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Hearthstone: Was One Nerf Enough for Leeroy Jenkins?

It’s been a long time since we’ve seen a 4 mana Leeroy. The ‘neutral fireball’ has been 5 mana for years now. Yet despite once being far stronger, Leeroy still feels oppressive. According to HS Replay, Leeroy Jenkins is the second most popular card card in the game, and has a far higher win rate than the more-prevalent Ziliax. With Rogue looking powerful, Leeroy looks like a juicy Classic scapegoat to blame for EVIL Miscreant and Raiding Party’s sins. Does the impetuous finisher need another nerf? Or is the real culprit elsewhere?

Burst for All

leeroy
Finding lethal since 2014

One reason to consider a Leeroy nerf is his long-term ubiquity across aggro and burst-based combo decks. 6 damage for 5 mana is extremely good at ending games. Not only is it good face damage for the cost, but it can also synergise with minion buffs like Dire Wolf Alpha, Grim Rally, Savage Roar or Cold Blood.

What’s more, Leeroy can fit into classes that, by design, have extremely limited access to burst damage. For a while, it helped the normally burst-limited Warlock have a massive burst finisher with Faceless, Thaurrisan and Power Overwhelming. More recently, it gives Druids huge Savage Roar damage even when they’ve lost the board. Nerfing Leeroy further would tone down the damage every class has access to, improving class distinctions and incentivising more midrange playstyles.

Taking the Miracle out of Rogue

Rogue’s ability to perform ‘miracles’ used to be to swing the board while drawing through their whole deck with Gadgetzan. Now, its miracle is to push out massive amounts of burst. Between Raiding Party, Myra’s Unstable Element and Waggle Pick, Rogue can reliably assemble eye-watering amounts of face damage. Leeroy is what puts this package over the edge. Just one Waggle Pick and Leeroy represents 20 damage across two turns with only a 12 mana investment. And it can come down as soon as turn 8 (which, coincidentally, is when Leeroy has its highest played rate and winrate).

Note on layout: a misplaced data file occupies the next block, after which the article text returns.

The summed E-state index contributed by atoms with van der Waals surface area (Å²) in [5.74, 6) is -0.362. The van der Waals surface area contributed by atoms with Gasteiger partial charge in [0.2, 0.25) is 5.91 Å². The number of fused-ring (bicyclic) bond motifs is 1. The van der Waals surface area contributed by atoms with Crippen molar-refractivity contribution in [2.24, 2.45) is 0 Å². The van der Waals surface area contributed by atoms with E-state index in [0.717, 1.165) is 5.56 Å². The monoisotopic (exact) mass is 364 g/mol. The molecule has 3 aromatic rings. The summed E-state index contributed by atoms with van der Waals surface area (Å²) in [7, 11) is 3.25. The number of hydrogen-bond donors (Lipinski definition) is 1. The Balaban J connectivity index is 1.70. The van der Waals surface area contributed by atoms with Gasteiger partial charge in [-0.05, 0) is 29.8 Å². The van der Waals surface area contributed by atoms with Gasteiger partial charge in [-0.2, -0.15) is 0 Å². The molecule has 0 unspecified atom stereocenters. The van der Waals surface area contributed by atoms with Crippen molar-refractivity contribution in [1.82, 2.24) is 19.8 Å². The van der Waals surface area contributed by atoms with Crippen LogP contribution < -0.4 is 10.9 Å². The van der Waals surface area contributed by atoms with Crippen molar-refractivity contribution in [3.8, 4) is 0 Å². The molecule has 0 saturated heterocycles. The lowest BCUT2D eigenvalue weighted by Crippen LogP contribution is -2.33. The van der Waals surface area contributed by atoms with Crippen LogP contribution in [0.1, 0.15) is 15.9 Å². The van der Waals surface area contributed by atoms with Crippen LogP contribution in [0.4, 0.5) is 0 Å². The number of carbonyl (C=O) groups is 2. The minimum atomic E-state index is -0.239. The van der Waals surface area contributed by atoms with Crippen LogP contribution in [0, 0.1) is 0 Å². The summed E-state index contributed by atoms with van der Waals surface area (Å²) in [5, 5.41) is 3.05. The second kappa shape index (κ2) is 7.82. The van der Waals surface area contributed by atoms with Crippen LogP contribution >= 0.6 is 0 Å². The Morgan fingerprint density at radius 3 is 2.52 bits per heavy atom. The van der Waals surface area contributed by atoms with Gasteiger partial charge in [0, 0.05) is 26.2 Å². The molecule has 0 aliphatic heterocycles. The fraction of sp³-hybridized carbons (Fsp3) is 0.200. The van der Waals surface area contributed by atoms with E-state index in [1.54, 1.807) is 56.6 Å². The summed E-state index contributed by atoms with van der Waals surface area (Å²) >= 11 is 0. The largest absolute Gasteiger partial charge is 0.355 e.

Between that and SI-7 Agent, Southsea Deckhands, Eviscerates, Lackeys and Captain Greenskins, Tempo Rogue decks can easily contain 40+ points of direct burn, all of which is exceedingly mana efficient. Is it any wonder that only the heavily-armoured Warrior can survive? Nerfing Leeroy again would let other classes have a better chance to be relatively secure once they’ve won the board.

But with that said, Rogue’s power isn’t just a Leeroy problem. The likes of Raiding Party, Edwin, Waggle pick and above all EVIL Miscreant are far more important to Rogue’s early success. Leeroy can’t just be a distraction for the real problems with Rogue.

Design Space?

leeroy
Leeroy’s caused all kinds of OTKs

However, there remains one convincing reason to lower the power of Leeroy: design space. Leeroy’s efficient damage has enabled many frustrating OTKs, and likely prevented many fun cards from ever being printed. Leeroy’s burst damage fits powerfully with buffs, copy effects, resurrection effects and bounce effects. Like Stonetusk Boar, he severely limits the kind of cards Team 5 can design.

If for no other reason, this should eventually guarantee a Leeroy nerf or his removal from Standard; it’s merely a matter of time. And the time seems right. With Rogues causing the exact same type of high-burst games famously rejected as insufficiently ‘fun and interactive’, Leeroy’s day in the sun might finally be over. At least he had chicken.

 

Images courtesy of Blizzard Entertainment via hearthstone.gamepedia.com

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